Interview with FHA Commissioner

201003020927.jpgNational Mortgage Professional Magazine recently published an interesting interview with David Stevens, Assistant Secretary for Housing at the US Department of Housing and Urban Development where they discuss the new RESPA changes and the role of the broker in stabilizing the housing market.

When I talk to RMD readers, I’m always asked about the future of the broker in the reverse mortgage business. Steven’s discusses the future role of the broker in the interview:

Q: The mortgage broker has been portrayed as a major culprit in the mortgage mess by both the media and select legislators. How do you feel about that portrayal and how do you feel about the future role of the mortgage broker in getting our economy out of this mess?

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A: I shudder whenever I see someone point the finger of this housing problem at any one particular area of the market. At the end of the day, and I tell this to any audience I speak to, we are all responsible. Anybody in the mortgage and housing finance sector during this boom period and saw the type of financing that was going on, I don’t care whether they are a real estate agent; a mortgage broker or mortgage banker; a loan officer at a bank; people in the ratings industry; economists at virtually all the major banks and the GSEs who said there was no housing bubble; David Bach, who went around on speaking tours and had a number one best-seller with “The Automatic Millionaire,” saying to buy up real estate … everybody is responsible for this issue.

At the end of the day, mortgage brokers are not, by any stretch, the culprits of the mortgage industry’s issues. Mortgage brokers play a very important role because they will reach into areas and serve communities where large institutions do not have the resources to do so. Having access to mortgage financing is a critical aspect of homeownership and mortgage brokers have clearly filled that need for decades.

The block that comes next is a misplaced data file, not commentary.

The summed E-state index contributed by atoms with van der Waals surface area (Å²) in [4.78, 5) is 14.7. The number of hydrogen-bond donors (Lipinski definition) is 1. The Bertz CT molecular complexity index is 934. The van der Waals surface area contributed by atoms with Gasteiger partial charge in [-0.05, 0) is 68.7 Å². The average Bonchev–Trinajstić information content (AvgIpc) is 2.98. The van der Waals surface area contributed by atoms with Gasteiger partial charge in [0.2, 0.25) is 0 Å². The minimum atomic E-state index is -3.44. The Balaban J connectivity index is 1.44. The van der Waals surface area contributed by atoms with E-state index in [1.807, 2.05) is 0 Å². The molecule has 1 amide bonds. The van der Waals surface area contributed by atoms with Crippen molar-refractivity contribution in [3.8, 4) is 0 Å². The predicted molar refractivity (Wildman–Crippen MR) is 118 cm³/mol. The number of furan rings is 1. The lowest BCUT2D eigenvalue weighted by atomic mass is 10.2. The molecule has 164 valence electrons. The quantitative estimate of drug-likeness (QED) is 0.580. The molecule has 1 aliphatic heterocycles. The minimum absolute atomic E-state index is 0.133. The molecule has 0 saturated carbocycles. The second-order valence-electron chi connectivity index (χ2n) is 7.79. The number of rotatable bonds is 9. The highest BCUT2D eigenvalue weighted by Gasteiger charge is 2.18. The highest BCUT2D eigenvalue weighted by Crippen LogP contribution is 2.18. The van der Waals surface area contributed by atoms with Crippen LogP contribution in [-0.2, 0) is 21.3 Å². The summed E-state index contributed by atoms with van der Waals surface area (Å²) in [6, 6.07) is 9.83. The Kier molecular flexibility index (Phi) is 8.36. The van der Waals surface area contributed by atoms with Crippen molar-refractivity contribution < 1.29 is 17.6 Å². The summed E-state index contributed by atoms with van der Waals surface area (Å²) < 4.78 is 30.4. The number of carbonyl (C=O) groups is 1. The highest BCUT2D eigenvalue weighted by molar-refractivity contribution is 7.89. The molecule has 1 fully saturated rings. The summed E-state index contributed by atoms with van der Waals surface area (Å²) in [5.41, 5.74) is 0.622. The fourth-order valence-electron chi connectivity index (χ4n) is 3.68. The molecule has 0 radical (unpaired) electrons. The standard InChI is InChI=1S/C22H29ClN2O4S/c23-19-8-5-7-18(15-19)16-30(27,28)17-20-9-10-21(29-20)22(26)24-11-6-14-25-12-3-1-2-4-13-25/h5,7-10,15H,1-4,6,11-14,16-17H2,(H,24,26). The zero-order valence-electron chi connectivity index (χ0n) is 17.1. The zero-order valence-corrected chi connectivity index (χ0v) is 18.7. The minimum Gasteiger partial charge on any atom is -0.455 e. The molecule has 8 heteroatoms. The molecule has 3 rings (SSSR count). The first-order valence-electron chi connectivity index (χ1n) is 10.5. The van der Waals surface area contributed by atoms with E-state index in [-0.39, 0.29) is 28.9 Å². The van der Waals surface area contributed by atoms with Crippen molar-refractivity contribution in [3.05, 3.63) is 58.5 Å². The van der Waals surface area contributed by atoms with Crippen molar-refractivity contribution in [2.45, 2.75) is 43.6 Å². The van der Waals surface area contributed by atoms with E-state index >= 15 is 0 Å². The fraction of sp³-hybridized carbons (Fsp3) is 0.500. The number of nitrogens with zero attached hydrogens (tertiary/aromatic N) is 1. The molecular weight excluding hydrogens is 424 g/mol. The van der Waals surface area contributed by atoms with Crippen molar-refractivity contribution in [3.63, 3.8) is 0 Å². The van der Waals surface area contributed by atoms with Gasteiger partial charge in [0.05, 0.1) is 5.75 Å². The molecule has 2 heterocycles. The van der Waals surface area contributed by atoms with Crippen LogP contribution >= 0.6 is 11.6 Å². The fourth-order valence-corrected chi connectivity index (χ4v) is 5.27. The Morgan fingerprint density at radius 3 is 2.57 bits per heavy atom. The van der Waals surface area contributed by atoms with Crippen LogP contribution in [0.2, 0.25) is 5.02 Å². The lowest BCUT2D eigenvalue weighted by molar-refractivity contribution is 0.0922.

The key to all of this is responsibility. There are good brokers and bad brokers. Just like the lenders that I have taken action against since I became FHA Commissioner, you have to eliminate the rogue behavior of an industry or the whole industry’s reputation will suffer from it. I think that is the objective of the moves we are making.

Read the rest of the interview at the link below.

FHA Commissioner Stevens clears the air: David H. Stevens details the new RESPA rule and the role of the broker and stabilization in housing

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  • While the words are kind and wise, the actions of HUD and Congress are otherwise. As many of us work diligently to complete new origination requirements, others have minimal new requirements. As brokers and others scramble to comply with new requirements, other retailers have few new rules impacting them.

    The proof will be seen in how many brokers are still standing 12 months from now. Most of us who will not survive will not be put out of business because of a lack of business or violations of procedures or rules that Commissioner Stevens discusses. We will be gone because Congress and HUD have disproportionately and irrationally raised the bar on some originating firms and originators but not on others.

    For many years it was said that as U.S. Steel goes, so goes the nation. We still have a steel industry, just not much of it. While international competition created that change, government action is changing the place of the broker in our industry.

    We all wish the Commissioner the best. We also hope he will produce the actions that match his words and will foster the reversal of the current trend.

  • Everyone knows that small business is the main driver of employment growth. Mortgage brokers are small businesses, and will continue to exist and flourish once things improve. In the meantime some will shake out, just as some large lenders will (SLN for example).

    • Sad to say I remember Savings and Loan Association management teams saying much the same type of thing about 30 years ago. It was because of their demise that brokers became relevant. Is this another cycle in the mortgage industry?

      Hold on tight. This ride could be worse than the most hair raising rollercoaster ride yet.

  • Everyone knows that small business is the main driver of employment growth. Mortgage brokers are small businesses, and will continue to exist and flourish once things improve. In the meantime some will shake out, just as some large lenders will (SLN for example).

  • Sad to say I remember Savings and Loan Association management teams saying much the same type of thing about 30 years ago. It was because of their demise that brokers became relevant. Is this another cycle in the mortgage industry?rnrnHold on tight. This ride could be worse than the most hair raising rollercoaster ride yet.

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